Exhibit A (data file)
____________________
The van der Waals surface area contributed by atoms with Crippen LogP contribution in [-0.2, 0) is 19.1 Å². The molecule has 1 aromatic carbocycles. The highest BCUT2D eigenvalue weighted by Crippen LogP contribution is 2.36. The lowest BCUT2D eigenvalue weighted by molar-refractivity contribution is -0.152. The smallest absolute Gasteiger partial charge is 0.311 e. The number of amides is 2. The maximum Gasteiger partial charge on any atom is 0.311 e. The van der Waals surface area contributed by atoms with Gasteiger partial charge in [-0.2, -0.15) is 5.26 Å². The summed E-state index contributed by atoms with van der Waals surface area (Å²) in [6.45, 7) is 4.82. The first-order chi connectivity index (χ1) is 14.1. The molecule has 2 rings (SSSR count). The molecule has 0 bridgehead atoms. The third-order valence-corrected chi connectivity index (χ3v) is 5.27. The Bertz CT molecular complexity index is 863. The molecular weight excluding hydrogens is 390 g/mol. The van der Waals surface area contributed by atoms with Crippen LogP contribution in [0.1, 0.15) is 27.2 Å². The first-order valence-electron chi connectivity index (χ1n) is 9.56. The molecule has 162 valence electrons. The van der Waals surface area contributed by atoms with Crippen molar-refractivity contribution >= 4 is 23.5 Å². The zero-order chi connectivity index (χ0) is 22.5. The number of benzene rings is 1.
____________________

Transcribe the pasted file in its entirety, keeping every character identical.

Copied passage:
The van der Waals surface area contributed by atoms with Crippen LogP contribution in [-0.2, 0) is 19.1 Å². The molecule has 1 aromatic carbocycles. The highest BCUT2D eigenvalue weighted by Crippen LogP contribution is 2.36. The lowest BCUT2D eigenvalue weighted by molar-refractivity contribution is -0.152. The smallest absolute Gasteiger partial charge is 0.311 e. The number of amides is 2. The maximum Gasteiger partial charge on any atom is 0.311 e. The van der Waals surface area contributed by atoms with Gasteiger partial charge in [-0.2, -0.15) is 5.26 Å². The summed E-state index contributed by atoms with van der Waals surface area (Å²) in [6.45, 7) is 4.82. The first-order chi connectivity index (χ1) is 14.1. The molecule has 2 rings (SSSR count). The molecule has 0 bridgehead atoms. The third-order valence-corrected chi connectivity index (χ3v) is 5.27. The Bertz CT molecular complexity index is 863. The molecular weight excluding hydrogens is 390 g/mol. The van der Waals surface area contributed by atoms with Crippen LogP contribution in [0.1, 0.15) is 27.2 Å². The first-order valence-electron chi connectivity index (χ1n) is 9.56. The molecule has 162 valence electrons. The van der Waals surface area contributed by atoms with Crippen molar-refractivity contribution >= 4 is 23.5 Å². The zero-order chi connectivity index (χ0) is 22.5. The number of benzene rings is 1.